Thursday’s meeting of the San Francisco Planning Commission will take place not at City Hall, like usual, but instead inside the auditorium of Mission High School.
And there’s only one item on the agenda: 1979 Mission, the huge development proposed for the corner of Mission and 16th Streets that’s saddled with the non-PR friendly nickname “the Monster in the Mission.”
Developer Maximus Real Estate has spent years trying to push the proposed 10-story, 331-unit, 388,912-square-foot mixed use building through City Hall.
Unsurprisingly, opposition from neighbors—some of whom formed a group called the Plaza 16 Coalition to express objections about the building—has been stiff.
If constructed as proposed, the alleged “Monster,” which consists of three related buildings, would tower over the 16th and Mission BART station.
Now Maximus has announced an ambitious new deal in which it will turn over parcels it owns elsewhere in the Mission to the city for affordable housing, in exchange for an agreement on its 16th Street plans.
Spokesperson Joe Arellano said via press release Thursday:
Maximus Real Estate Partners, the developer of the proposed 1979 Mission project at 16th and Mission, unveiled a new proposal today that would include the dedication of two fully entitled land sites in the Mission: 2675 Folsom and 2918 Mission Street. Maximus recently reached agreements to purchase both sites.
As part of the deal, Maximus would provide the community with the two sites to fulfill its affordable housing requirement, and the project at 16th and Mission would be built as 331 rental apartments.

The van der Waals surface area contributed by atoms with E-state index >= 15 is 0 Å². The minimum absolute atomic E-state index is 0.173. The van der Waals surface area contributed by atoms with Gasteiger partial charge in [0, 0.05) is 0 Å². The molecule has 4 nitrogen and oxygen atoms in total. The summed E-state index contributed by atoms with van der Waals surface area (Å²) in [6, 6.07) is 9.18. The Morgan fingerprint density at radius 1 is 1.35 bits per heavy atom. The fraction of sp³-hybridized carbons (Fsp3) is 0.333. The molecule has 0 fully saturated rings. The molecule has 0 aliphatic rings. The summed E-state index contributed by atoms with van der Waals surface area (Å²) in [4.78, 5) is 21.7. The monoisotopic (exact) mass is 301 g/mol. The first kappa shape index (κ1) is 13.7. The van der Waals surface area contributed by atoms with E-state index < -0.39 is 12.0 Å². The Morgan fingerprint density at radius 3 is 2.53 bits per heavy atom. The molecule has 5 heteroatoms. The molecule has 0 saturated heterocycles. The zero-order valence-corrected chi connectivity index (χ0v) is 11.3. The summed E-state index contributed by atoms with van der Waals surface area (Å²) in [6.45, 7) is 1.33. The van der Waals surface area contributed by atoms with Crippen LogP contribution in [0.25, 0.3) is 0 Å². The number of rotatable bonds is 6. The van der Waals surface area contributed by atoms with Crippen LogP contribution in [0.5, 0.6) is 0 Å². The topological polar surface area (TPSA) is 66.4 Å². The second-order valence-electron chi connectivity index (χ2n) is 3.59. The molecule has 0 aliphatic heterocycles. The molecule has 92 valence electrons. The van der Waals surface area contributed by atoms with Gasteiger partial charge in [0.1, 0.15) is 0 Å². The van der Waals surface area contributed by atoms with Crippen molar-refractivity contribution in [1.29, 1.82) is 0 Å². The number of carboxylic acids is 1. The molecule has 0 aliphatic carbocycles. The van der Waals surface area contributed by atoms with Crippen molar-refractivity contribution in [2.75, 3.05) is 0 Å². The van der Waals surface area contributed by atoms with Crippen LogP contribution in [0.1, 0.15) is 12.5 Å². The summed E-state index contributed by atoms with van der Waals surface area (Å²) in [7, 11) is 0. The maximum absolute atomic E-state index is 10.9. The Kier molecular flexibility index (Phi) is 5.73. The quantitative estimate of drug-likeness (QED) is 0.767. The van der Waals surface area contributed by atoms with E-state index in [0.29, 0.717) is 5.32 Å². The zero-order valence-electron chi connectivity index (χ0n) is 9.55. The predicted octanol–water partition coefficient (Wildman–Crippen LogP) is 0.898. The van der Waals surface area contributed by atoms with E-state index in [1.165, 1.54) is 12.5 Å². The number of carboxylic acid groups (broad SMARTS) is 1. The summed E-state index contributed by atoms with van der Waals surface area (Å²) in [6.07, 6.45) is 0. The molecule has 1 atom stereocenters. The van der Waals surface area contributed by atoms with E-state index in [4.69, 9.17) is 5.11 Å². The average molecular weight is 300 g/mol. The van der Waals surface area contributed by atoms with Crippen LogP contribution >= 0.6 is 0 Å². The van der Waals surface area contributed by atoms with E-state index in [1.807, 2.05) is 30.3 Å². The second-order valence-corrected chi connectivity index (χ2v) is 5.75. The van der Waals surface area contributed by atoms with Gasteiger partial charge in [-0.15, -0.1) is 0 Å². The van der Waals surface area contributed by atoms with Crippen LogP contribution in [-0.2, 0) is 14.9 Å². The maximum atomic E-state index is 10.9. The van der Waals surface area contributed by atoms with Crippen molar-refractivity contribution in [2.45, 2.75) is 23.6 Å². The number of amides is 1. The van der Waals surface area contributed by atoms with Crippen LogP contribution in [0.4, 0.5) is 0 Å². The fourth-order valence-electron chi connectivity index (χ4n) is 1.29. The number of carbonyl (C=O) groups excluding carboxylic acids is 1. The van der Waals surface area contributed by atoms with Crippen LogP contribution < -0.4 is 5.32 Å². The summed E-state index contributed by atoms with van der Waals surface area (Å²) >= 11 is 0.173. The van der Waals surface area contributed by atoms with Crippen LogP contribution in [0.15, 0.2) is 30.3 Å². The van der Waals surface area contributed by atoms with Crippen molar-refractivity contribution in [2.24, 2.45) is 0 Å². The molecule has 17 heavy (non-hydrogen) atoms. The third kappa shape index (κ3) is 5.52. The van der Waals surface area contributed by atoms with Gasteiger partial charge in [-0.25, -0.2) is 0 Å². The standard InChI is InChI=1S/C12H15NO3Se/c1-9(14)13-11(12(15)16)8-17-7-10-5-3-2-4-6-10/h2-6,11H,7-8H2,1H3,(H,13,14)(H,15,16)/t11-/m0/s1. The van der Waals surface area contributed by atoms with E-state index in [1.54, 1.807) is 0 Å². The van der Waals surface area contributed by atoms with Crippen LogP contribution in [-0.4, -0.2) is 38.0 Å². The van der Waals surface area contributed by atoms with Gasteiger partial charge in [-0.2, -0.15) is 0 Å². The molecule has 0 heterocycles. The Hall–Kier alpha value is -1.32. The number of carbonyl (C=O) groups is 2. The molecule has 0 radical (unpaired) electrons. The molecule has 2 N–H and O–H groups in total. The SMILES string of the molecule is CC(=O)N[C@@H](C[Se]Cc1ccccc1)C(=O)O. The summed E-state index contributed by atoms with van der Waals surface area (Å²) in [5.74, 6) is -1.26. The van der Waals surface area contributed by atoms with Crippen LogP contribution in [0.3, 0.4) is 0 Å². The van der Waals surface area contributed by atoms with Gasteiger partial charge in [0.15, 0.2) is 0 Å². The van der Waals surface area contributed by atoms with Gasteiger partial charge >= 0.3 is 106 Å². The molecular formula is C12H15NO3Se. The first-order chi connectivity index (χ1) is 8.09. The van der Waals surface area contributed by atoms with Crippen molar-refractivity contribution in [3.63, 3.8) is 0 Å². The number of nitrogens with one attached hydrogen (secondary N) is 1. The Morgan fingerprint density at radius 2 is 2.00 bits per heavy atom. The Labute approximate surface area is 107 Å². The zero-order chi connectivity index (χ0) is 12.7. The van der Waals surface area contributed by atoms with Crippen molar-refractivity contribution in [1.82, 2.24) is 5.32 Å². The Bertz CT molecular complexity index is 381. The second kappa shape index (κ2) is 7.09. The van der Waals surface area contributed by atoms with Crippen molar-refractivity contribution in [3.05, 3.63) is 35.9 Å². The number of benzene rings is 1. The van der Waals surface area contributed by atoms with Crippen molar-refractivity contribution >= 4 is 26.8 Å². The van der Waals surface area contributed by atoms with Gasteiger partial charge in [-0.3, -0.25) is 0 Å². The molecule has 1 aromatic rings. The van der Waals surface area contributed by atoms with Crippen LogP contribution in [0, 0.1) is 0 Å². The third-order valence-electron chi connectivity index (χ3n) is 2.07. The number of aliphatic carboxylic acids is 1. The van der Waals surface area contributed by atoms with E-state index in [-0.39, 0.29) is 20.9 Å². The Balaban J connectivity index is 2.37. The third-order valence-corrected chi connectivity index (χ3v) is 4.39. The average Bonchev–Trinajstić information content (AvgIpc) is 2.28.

2675 Folsom and 2918 Mission are currently entitled for 192 total units, of which only 31 are scheduled to be affordable. However, if the local density bonus was invoked, the two sites could be built with up to 306 affordable units.
After a bruising years-long argument, which led the building’s old owner to sue San Francisco, the city approved plans for new condos at 2918 Mission last year. (Owner Robert Tillman subsequently dropped the lawsuit.)
Now it’s part of a potential development compromise, along with 2675 Folsom, another Mission project that once pitted developers and Mission dwellers against each other.
As noted, the offer is part of Maximus’ required affordable housing contribution, not a spontaneous gesture of goodwill.
Even so, a land deal combining three different, highly contentious Mission developments is dizzying to consider, like one of those Godzilla movies where multiple monsters team up—a Monster Mash on Mission perhaps.
The Plaza 16 Coalition said in January that it plans to use the hearing to confront Maximus with its objections to the project:
After five years of creeping over our community, Maximus, the corporation proposing the Monster, has to present their project to our community. While this is not the first time Maximus has come to the Mission, it is the first time that they have to talk about the Monster without being able to rely on confusion and false promises.
Having working-class Mission residents most impacted by displacement, rising rents and loss community have the right to lead development decisions is the goal. This hearing is a step to community controlled planning for the Mission.
No word yet on how they’ll respond to the new offer. The Planning Commission meets at Mission High at 4 p.m. today.
- SF Planning Commission. 2.7.19
- 1979 Mission Street Plans [SF Planning]
- Group Wants Monster On Mission Land [Curbed SF]
- Historian Laundromat Owner Sues [Curbed SF]
- Plans For Mission Development Move Forward [Hoodline]
- Folsom Street Development Up For Sale [Curbed SF]
- Feb 7th Hearing For Monster [Plaza 16]